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Short-term toxicity to fish

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Reference
Endpoint:
short-term toxicity to fish
Type of information:
experimental study
Remarks:
Public Literature
Adequacy of study:
key study
Study period:
1994
Reliability:
1 (reliable without restriction)
Rationale for reliability incl. deficiencies:
comparable to guideline study
Qualifier:
equivalent or similar to
Guideline:
other: ASTM E279-80 (1980)
Principles of method if other than guideline:
This report refers to other studies that have been carried out such as Benoit et al (1982), Sprague (1969), Trimmed Spearman-Karber method (Hamiliton et al, 1977). The test described generally follows OECD 203.
GLP compliance:
no
Analytical monitoring:
yes
Details on sampling:
Water samples for chemical analyses were taken four times during the 96-hour acute tests and twice weekly during embryo-larval and 28-day larval tests. These water samples were taken alternately from each complete set of replicate tanks (6 tanks). The analyses of each et of 6 water samples included a replicated sample analysis for determination of percentage dupicate agreement, a spiked control sample and a series of analytical standards.
Vehicle:
no
Details on test solutions:
Stock solutions were prepared by dissolving the chemical in Lake Superior water using a high-speed stirrer. Stock solutions were prepared were prepared daily to wekly depending on chemical stability. Stock solutions were transferred to a glass stock bottle inside the vented diluter snclosure using Teflon tubing and air pressure. During each test, a predetermined volume (mL/min) of stock solution was continuously pumped from the stock bottle into the mixing cell of the diluter system.
Test organisms (species):
Oryzias latipes
Details on test organisms:
The medaka used for all tests were obtained from the Environmental Research Laboratory-Duluth (ERL-D) culture unit. Juvenile medeka for acute tests were reared in tanks at 25 °C and fed live Biomaine brand brine shrimp. Fish were not fed for 24-h before or during acute testing. Twenty medaka were exposed per concentration, ten per replicate, in acute tests. Medaka used for acute tests ranged from 28 - 43 days old and weighed 18 - 71 mg. Mean weights of test fish were determined by weighing the control group (20 fish) at the end of the 96-hour exposures.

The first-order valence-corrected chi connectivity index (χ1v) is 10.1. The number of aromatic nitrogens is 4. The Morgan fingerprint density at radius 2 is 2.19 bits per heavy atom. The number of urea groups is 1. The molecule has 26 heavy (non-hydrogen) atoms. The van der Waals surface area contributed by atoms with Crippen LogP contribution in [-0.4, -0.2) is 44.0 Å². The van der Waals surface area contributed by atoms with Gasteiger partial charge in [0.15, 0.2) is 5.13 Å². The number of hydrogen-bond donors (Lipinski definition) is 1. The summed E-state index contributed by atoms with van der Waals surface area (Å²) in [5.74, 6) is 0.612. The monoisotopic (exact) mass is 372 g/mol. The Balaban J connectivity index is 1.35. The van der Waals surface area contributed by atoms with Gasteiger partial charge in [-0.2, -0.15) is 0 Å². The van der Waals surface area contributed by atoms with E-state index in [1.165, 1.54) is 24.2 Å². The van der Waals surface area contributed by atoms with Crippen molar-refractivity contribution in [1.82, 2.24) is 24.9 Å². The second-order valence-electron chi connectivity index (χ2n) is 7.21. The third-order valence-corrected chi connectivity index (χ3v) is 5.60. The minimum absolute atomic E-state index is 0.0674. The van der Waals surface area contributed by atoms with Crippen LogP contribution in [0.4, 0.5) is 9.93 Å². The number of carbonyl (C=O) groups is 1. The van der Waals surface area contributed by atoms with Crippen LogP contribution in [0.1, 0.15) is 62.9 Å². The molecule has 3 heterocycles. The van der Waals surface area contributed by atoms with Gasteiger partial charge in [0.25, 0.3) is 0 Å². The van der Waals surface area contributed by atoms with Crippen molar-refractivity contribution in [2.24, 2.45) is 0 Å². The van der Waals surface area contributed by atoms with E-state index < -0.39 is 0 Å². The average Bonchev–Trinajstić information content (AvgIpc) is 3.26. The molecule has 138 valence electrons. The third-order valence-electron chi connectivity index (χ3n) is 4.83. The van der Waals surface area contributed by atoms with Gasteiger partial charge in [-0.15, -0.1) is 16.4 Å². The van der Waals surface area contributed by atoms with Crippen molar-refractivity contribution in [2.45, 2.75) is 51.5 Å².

Test type:
flow-through
Water media type:
freshwater
Limit test:
no
Total exposure duration:
96 h
Hardness:
The mean and range for total hardness was 45.8 (38.0 - 52.0) mg/L as CaCO3 for all tests. The mean and range of alkalinity was 45.9 (35.0 - 58.5) mg/L as CaCO3 for all tests.
Test temperature:
25 ± 1 °C
pH:
The arithmetic mean, standard deviation and range of pH readings for all tests was 7.88 ± 0.18 (7.31 - 8.85) N = 333
Dissolved oxygen:
Measurements obtained from all studies - 6.8 ± 0.7 (5.0 - 8.5) N = 339.
Salinity:
Not applicable
Nominal and measured concentrations:
Measured water concentrations:
96-hour acute test: < 0.25, 1.48 ± 0.39, 2.45 ± 0.31, 4.43 ± 0.61, 8.81 ± 0.41, 19.8 ± 1.7
28-day larval test: < 0.25, 0.27 ± 0.07, 0.47 ± 0.16, 0.92 ± 0.33, 1.92 ± 0.45, 4.85 ± 0.82
Details on test conditions:
Continuous-flow mini-diluter exposure systems with vented enclosures were used for all tests. The diluters generated five exposure concentrations and a control, all in replicate, with a dilution factor of 0.5. Exposure tanks were glass aquaria 18.5 x 14.0 x 13.0 cm deep. Each exposure tank had a 8.6 cm standpipe which resulted in a tank volume of 2.0 L. Flow rates and 90 % replacement times were (Sprague 1969) were 25 mL/min and 2.8 hours respectively, during all tests. Fluorescent lamps provided a light intensity that ranged from 12 to 25 lumens at the water surface. A 16-hour photoperiod was used for all tests.

Twenty medaka were exposed per concentration, ten per replicate, in acute tests. Medaka used for acute tests ranged from 28 - 43 days old and weighed 18 - 71 mg. Mean weights of test fish were determined by weighing the control group (20 fish) at the end of the 96-hour exposures. All 28-day larval tests were initiated by randomly distributing groups of 60 larvae. (0 - 3 days old) to each of the 12 exposure tanks. The test was started by placing groups of fish in tanks containing dilution water only and then starting the toxicant dosing pump so that appropriate test concentrations were achieved gradually within approximately 3 hours. Fish were fed live brine shrimp twice per day, Monday through Friday. Observations for determining larval survival were made daily. Dead organisms were removed during the daily tank cleaning procedure. After 24-hours, remaining fish in each tank were weighed and transferred to the clean water for the 5-month induction time carcinogenicity portion of the study.
Reference substance (positive control):